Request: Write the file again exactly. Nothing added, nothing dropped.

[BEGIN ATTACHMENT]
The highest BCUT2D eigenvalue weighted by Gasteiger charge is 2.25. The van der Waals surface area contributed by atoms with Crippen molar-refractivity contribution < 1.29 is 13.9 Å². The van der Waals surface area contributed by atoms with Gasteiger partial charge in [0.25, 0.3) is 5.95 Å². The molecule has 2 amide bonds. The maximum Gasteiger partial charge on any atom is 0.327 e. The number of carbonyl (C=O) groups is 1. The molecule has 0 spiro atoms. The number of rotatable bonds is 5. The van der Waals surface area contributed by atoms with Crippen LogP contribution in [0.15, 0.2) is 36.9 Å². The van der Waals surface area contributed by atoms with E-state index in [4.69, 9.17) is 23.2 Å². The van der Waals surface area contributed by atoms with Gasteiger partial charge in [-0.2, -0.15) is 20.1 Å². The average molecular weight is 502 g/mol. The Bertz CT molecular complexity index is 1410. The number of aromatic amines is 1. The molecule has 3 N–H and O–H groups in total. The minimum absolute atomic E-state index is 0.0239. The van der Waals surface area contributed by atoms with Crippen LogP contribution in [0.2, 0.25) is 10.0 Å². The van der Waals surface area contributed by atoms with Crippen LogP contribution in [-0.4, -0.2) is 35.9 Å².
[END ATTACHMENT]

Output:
The highest BCUT2D eigenvalue weighted by Gasteiger charge is 2.25. The van der Waals surface area contributed by atoms with Crippen molar-refractivity contribution < 1.29 is 13.9 Å². The van der Waals surface area contributed by atoms with Gasteiger partial charge in [0.25, 0.3) is 5.95 Å². The molecule has 2 amide bonds. The maximum Gasteiger partial charge on any atom is 0.327 e. The number of carbonyl (C=O) groups is 1. The molecule has 0 spiro atoms. The number of rotatable bonds is 5. The van der Waals surface area contributed by atoms with Crippen LogP contribution in [0.15, 0.2) is 36.9 Å². The van der Waals surface area contributed by atoms with E-state index in [4.69, 9.17) is 23.2 Å². The van der Waals surface area contributed by atoms with Gasteiger partial charge in [-0.2, -0.15) is 20.1 Å². The average molecular weight is 502 g/mol. The Bertz CT molecular complexity index is 1410. The number of aromatic amines is 1. The molecule has 3 N–H and O–H groups in total. The minimum absolute atomic E-state index is 0.0239. The van der Waals surface area contributed by atoms with Crippen LogP contribution in [0.2, 0.25) is 10.0 Å². The van der Waals surface area contributed by atoms with Crippen LogP contribution in [-0.4, -0.2) is 35.9 Å².